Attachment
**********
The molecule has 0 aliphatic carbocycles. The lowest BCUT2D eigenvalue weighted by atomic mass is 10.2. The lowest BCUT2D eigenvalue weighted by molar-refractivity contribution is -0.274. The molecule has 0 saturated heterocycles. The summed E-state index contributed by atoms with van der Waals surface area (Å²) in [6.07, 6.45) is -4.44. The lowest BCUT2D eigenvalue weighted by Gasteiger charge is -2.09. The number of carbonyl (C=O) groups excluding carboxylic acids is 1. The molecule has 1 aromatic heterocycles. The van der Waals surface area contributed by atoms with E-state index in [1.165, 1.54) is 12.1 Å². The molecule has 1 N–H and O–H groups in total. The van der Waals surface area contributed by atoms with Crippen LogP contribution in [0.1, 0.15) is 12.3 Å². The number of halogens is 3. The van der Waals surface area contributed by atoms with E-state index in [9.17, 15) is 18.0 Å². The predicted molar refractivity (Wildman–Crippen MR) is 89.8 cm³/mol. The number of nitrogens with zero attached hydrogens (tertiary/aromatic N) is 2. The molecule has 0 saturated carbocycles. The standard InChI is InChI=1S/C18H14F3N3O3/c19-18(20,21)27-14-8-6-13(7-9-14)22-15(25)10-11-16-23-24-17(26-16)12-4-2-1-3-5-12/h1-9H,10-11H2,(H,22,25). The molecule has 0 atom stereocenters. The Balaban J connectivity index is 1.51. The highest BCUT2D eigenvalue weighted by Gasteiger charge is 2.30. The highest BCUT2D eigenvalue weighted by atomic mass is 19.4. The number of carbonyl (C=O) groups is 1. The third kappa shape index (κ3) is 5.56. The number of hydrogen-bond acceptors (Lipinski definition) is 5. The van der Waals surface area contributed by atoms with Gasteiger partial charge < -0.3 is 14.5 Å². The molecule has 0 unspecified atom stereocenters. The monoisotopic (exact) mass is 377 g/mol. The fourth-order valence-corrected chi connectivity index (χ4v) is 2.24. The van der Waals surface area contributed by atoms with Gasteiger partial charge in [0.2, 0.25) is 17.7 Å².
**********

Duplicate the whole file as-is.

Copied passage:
The molecule has 0 aliphatic carbocycles. The lowest BCUT2D eigenvalue weighted by atomic mass is 10.2. The lowest BCUT2D eigenvalue weighted by molar-refractivity contribution is -0.274. The molecule has 0 saturated heterocycles. The summed E-state index contributed by atoms with van der Waals surface area (Å²) in [6.07, 6.45) is -4.44. The lowest BCUT2D eigenvalue weighted by Gasteiger charge is -2.09. The number of carbonyl (C=O) groups excluding carboxylic acids is 1. The molecule has 1 aromatic heterocycles. The van der Waals surface area contributed by atoms with E-state index in [1.165, 1.54) is 12.1 Å². The molecule has 1 N–H and O–H groups in total. The van der Waals surface area contributed by atoms with Crippen LogP contribution in [0.1, 0.15) is 12.3 Å². The number of halogens is 3. The van der Waals surface area contributed by atoms with E-state index in [9.17, 15) is 18.0 Å². The predicted molar refractivity (Wildman–Crippen MR) is 89.8 cm³/mol. The number of nitrogens with zero attached hydrogens (tertiary/aromatic N) is 2. The molecule has 0 saturated carbocycles. The standard InChI is InChI=1S/C18H14F3N3O3/c19-18(20,21)27-14-8-6-13(7-9-14)22-15(25)10-11-16-23-24-17(26-16)12-4-2-1-3-5-12/h1-9H,10-11H2,(H,22,25). The molecule has 0 atom stereocenters. The Balaban J connectivity index is 1.51. The highest BCUT2D eigenvalue weighted by Gasteiger charge is 2.30. The highest BCUT2D eigenvalue weighted by atomic mass is 19.4. The number of carbonyl (C=O) groups is 1. The third kappa shape index (κ3) is 5.56. The number of hydrogen-bond acceptors (Lipinski definition) is 5. The van der Waals surface area contributed by atoms with Gasteiger partial charge < -0.3 is 14.5 Å². The molecule has 0 unspecified atom stereocenters. The monoisotopic (exact) mass is 377 g/mol. The fourth-order valence-corrected chi connectivity index (χ4v) is 2.24. The van der Waals surface area contributed by atoms with Gasteiger partial charge in [0.2, 0.25) is 17.7 Å².